When following the distributions' security updates on a daily basis, as we
do at LWN, certain days are more work than others. Two weeks ago we had a
rather full update with no
less than 28 packages updated for Fedora (most of those for both F7 and
F8), along with a handful of updates from other distributions. It turns
out that the majority of the Fedora updates had a single cause: a set
of serious vulnerabilities in Mozilla Firefox.
How does a single update to an application ripple so far that more than a
dozen packages have to be rebuilt? One would think there would be shared
libraries that would get updated, with applications picking up those
changes the next time they are run. That is, in theory, how things are
supposed to work, but in this case, the underlying libraries have no fixed application
binary interface (ABI). So, changes to those libraries require any
applications that use them to be rebuilt and retested.
Gecko is the rendering engine used by Mozilla in their products to display
HTML. Various other packages have started using it as well because of its
speed and standards compliance. Because Mozilla sometimes breaks
the ABI between releases, even minor releases, distributions may be stuck
rebuilding those applications when a new version of the library is
released. Normally, that only happens when packaging a new version of the
distribution—or when serious security flaws are found.
Mozilla's solution for this problem is XULRunner which
will provide a stable ABI for applications. As XULRunner and its companion
libxul become more widely available, the applications that
currently link to the Gecko libraries will presumably switch to avoid these
kinds of problems in the future. It is highly unlikely that we have seen
the last security problem in the Gecko engine, so reducing the cascade that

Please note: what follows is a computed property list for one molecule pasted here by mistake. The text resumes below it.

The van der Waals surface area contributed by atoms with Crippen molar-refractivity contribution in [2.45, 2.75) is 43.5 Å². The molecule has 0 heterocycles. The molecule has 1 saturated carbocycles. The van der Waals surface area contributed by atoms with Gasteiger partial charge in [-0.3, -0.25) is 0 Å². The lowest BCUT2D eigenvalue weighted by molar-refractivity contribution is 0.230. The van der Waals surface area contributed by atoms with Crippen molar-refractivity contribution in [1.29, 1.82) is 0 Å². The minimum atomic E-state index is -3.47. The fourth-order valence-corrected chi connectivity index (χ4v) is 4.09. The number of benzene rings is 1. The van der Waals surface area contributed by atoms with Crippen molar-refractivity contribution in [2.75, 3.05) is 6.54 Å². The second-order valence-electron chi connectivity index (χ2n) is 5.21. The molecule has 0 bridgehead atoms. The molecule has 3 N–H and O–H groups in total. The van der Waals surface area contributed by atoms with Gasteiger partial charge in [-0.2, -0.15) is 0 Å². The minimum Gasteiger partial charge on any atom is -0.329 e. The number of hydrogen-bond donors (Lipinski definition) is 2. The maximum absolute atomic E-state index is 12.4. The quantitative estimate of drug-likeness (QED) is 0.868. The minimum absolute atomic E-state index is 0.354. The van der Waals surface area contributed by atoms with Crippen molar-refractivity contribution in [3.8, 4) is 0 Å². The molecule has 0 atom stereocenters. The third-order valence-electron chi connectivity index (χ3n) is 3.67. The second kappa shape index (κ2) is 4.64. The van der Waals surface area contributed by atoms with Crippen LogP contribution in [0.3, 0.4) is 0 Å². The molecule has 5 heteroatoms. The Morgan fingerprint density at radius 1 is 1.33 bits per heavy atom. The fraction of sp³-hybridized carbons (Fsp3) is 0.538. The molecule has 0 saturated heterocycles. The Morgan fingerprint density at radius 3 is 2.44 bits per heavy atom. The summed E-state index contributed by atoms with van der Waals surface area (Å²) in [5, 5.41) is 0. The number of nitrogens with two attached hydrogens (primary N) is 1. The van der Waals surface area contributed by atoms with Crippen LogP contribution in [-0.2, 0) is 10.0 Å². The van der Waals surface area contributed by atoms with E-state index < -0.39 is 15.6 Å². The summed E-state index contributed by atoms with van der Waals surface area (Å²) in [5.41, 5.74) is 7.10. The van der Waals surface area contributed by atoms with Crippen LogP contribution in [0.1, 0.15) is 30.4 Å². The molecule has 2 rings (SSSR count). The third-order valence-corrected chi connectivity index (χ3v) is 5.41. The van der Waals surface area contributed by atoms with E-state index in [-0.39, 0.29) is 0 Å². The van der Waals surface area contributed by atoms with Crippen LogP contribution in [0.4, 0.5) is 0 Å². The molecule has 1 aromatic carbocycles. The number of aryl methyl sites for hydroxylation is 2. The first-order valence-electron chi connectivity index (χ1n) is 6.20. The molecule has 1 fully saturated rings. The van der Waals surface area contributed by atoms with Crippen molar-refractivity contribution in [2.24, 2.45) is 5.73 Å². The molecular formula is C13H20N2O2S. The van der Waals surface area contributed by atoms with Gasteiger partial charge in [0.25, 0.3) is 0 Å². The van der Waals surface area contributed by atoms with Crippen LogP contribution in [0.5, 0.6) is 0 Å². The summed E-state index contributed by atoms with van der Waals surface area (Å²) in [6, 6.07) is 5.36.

results from finding one would be welcome.
Because of problems with the ABI changing in the past, Fedora chooses to
make the applications' library version number exactly track the Mozilla release number.
Some other distributions do not do that, so unless the ABI does change, they do
not need to update each package that uses the libraries. This has some
advantages, but could lead to broken applications if an ABI change goes
We have also seen similar cascades of updates, most notably from the xpdf PDF viewer. Unlike
Gecko, there is no library for xpdf, leading multiple applications to
include its source into their own. When a flaw is found, several different
applications (cups, gpdf, etc.) across all distributions need to
be updated immediately, leading to a similar effect as was seen with the
Gecko vulnerabilities. Hopefully, over time, the development of the poppler library will mitigate
this problem somewhat.
There are lots of good reasons to separate code into components where
possible, but security is an important one. Creating and maintaining an ABI
is sometimes difficult, but generally worth the trouble. Imagine the chaos
that could result from a security vulnerability requiring an ABI change in
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